Patent Citations
Cited PatentFiling datePublication dateApplicantTitle
US3667783 *Jul 8, 1970Jun 6, 1972Thomas & Betts CorpLiquid tight strain relief connector
US3880453 *Sep 6, 1973Apr 29, 1975Gen Signal CorpProcess for sealing cable at fittings
US3891294 *Jan 9, 1974Jun 24, 1975Gen Signal CorpCord grip connector
US4030741 *Jan 20, 1975Jun 21, 1977Harvey Hubbell, IncorporatedCord grips
US4145566 *Oct 21, 1976Mar 20, 1979Neutrik AktiengesellschaftHousing for electrical devices
US4224464 *Oct 24, 1978Sep 23, 1980Amp IncorporatedLiquid tight connector
US4371172 *Mar 3, 1981Feb 1, 1983Capri-Codec SaAnchoring and sealing coupling for a cable
US4376873 *May 7, 1981Mar 15, 1983Franz LackingerCable gland for use with unarmored electrical cables
US4549038 *Aug 22, 1983Oct 22, 1985Ideal Industries, Inc.Cord grip
US4703997 *Feb 5, 1985Nov 3, 1987Dainichi-Nippon Cables, Ltd.Waterproof optical fiber cable
US4711523 *Apr 15, 1987Dec 8, 1987Dainichi-Nippon Cables, Ltd.Grease filler
US4738504 *Oct 23, 1986Apr 19, 1988Rca CorporationFiber optic cable termination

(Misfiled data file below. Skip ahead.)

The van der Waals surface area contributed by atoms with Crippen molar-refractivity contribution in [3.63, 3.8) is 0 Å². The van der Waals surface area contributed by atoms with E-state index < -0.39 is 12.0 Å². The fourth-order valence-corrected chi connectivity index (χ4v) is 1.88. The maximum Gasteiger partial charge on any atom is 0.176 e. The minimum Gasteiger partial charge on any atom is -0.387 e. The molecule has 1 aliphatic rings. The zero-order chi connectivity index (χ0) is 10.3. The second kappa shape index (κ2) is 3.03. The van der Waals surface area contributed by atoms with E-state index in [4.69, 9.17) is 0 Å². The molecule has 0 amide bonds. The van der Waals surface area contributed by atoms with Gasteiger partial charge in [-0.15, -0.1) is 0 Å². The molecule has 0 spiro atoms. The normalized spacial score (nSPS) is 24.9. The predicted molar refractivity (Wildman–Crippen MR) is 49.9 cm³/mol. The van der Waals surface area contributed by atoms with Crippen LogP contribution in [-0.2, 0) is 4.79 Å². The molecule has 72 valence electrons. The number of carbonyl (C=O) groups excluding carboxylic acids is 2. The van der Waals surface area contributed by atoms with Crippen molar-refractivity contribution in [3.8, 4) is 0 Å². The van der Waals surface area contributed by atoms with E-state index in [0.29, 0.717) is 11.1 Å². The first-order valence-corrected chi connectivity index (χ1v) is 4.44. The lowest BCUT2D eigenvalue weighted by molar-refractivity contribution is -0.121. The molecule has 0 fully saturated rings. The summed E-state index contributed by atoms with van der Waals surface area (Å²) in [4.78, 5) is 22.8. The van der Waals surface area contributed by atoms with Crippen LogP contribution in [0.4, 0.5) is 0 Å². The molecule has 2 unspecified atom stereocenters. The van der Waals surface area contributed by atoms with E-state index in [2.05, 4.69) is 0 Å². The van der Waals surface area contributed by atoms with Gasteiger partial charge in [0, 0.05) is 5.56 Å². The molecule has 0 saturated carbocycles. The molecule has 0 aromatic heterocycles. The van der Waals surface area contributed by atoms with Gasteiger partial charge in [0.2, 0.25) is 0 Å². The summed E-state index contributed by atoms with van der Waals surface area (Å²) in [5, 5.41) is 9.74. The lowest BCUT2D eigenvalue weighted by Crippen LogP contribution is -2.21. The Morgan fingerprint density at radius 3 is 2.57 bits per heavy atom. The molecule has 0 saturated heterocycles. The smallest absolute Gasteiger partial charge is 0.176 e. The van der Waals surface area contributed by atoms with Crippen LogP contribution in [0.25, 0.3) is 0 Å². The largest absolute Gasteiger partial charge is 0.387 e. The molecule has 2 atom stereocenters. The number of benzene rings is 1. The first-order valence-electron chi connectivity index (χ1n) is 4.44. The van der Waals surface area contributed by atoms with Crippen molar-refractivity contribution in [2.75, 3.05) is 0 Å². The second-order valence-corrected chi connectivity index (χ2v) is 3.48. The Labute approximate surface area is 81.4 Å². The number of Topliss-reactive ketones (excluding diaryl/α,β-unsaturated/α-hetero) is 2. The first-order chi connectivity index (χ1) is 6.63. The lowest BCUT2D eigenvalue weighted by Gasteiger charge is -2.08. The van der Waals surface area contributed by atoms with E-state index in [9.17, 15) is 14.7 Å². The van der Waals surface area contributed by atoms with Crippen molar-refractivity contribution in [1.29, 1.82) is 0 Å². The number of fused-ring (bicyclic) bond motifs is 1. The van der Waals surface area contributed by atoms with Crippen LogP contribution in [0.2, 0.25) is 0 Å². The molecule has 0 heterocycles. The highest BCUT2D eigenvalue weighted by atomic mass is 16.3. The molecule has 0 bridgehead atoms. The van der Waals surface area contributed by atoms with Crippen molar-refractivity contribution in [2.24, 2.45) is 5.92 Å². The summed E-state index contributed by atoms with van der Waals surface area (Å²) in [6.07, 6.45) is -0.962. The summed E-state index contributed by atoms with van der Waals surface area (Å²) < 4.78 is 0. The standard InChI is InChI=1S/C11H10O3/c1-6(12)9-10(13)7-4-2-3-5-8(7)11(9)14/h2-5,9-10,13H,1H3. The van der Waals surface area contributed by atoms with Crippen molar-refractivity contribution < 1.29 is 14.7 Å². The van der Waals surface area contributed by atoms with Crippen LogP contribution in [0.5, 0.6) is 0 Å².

US4740054 *Jul 30, 1984Apr 26, 1988U.S. Philips CorporationOptical fiber cable including irreversibly preshrunk supporting element and method of making same
US4767184 *Apr 7, 1987Aug 30, 1988Sumitomo Electric Industries, Ltd.Waterproof optical cable
US4772212 *May 20, 1987Sep 20, 1988Amp IncorporatedElectrical connector for shielded cables with shielded conductor pairs
US4812014 *May 6, 1987Mar 14, 1989Fujikura Ltd.Water absorbent covering, expansion restraint
US4844575 *Apr 10, 1987Jul 4, 1989American Telephone And Telegraph Company, At&T Bell LaboratoriesOptical fiber cable
US4867526 *Oct 30, 1987Sep 19, 1989American Telephone And Telegraph Company, At&T Bell LaboratoriesWater resistant communications cable
US4909592 *Sep 29, 1988Mar 20, 1990American Telephone And Telegraph Company, At&T Bell LaboratoriesCommunication cable having water blocking provisions in core